• Don’t forget your manners. Thanks for the call. I appreciate your time. It was great to talk to you. I hope we can talk again soon. Those things set you apart. They indicate you’re a decent human. We like to hire decent humans.

I love conducting phone interviews. I really love awesome phone interviews. When I wrap up a phone interview I really loved, I immediately hang up the phone and call the hiring manager to let them know THIS IS THE ONE. And I want That One to be you!

Have other tips for phone interviewees? Have a phone interview coming up and want to chat through it? Comment below or shoot me an email! I’d be glad to chat.

Photo Credit: Wesley Quinn

What else can I get for you?

First things first, here’s your formal introduction to Ellis Berry. Born on January 3rd at 2:49pm. He weighed 9 lbs 14 oz and 21 inches long at birth. I can confidently say we’re all in love over here.

We experienced a lot of really amazing care from everyone during our hospital stay – nurses, doctors, acupuncturists, nursing assistants, room cleaning folks, you name it. It’s been exactly what we’ve needed to get through these last few emotion-filled days.

What I’ve noticed is that we were constantly asked, “What else can I get for you?” by these folks. And they mean it. It’s not a yes or no question, because we’re all “fine” and don’t need any other help because we don’t want to put anybody out or be a burden or all those other things we tell ourselves because we don’t want to ask for help. And it’s because these people who work at this hospital are working in a culture where they really want to help.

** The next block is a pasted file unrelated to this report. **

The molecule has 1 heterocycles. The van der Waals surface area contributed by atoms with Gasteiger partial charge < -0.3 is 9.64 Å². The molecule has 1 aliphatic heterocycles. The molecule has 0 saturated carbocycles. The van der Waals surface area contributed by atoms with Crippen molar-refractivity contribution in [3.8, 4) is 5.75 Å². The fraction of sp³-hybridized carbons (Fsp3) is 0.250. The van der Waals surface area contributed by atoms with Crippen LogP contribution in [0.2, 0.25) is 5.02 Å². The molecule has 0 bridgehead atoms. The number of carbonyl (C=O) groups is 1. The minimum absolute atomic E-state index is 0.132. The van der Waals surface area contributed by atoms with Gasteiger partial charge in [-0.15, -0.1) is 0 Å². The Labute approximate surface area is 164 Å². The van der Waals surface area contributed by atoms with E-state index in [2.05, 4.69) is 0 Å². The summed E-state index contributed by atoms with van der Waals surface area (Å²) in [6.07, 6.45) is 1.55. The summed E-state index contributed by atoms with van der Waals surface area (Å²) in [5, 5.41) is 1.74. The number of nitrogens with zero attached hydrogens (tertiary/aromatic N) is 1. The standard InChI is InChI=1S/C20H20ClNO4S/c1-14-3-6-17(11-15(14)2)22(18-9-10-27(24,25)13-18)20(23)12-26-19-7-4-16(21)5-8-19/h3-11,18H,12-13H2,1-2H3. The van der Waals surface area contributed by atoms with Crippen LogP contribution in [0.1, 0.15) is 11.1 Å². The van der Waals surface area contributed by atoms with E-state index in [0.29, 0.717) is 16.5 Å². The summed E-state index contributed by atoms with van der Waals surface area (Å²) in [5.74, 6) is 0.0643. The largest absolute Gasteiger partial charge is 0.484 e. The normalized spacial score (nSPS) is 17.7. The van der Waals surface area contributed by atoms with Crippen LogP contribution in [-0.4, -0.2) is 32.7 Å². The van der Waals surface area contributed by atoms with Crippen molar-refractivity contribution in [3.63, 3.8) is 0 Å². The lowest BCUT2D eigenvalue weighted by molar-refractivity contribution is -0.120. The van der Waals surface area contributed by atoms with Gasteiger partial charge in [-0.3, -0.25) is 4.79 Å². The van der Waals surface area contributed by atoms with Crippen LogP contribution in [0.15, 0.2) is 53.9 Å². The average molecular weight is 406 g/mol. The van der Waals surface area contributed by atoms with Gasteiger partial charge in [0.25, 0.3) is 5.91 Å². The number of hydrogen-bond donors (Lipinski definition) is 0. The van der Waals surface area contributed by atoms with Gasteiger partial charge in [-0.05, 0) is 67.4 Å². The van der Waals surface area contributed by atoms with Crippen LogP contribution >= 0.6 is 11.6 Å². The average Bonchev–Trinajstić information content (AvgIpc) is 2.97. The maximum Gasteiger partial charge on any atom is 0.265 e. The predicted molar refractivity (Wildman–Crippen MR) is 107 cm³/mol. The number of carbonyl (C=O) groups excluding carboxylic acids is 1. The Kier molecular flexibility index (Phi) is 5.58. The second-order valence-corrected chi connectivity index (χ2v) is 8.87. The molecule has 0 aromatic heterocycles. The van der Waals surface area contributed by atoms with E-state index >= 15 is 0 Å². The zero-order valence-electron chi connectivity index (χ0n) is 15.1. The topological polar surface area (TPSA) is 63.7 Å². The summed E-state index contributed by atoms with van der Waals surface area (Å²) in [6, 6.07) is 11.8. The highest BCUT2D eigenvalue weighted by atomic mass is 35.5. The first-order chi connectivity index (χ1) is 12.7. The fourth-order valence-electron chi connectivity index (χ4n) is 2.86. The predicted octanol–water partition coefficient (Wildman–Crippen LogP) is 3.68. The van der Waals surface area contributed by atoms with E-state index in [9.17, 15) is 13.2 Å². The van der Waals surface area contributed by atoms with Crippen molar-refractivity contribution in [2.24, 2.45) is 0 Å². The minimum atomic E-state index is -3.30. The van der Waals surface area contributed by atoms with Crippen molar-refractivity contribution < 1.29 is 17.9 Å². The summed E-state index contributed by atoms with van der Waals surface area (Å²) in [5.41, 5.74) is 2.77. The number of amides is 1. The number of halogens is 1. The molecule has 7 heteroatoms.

It’s pushed me to realize there is zero reason why I shouldn’t do that every day as an HR professional and as a leader. Think about the millions of applicable ways you can fit that question into your world.

Here are a couple from mine:

  • Employee has a question about X benefit. You answer exactly what they ask. But benefits are tricky sometimes. You ask them what other questions they have about it. You just opened a door that will all you to make them confident on something that impacts their lives. With one extra question.
  • As a leader, you try to meet with your employees regularly, right? Maybe it tends to be just a bunch of status or project updates or maybe it’s a difficult conversation for one or both of you. Before that meeting is over, what if you said, “What else do you need from me?” after every single meeting? (To be fair, I’m stealing this example from a couple of incredible leaders I’ve had.) That builds a partnership and a piece of support that encourages your employee to feel comfortable asking you for help.

In both examples, you will build trust. You’ll be able to better help the next person. You can begin to identify areas of improvement in what you, your team or your company does. You’ll be able to keep open lines of communication and foster so much more collaboration.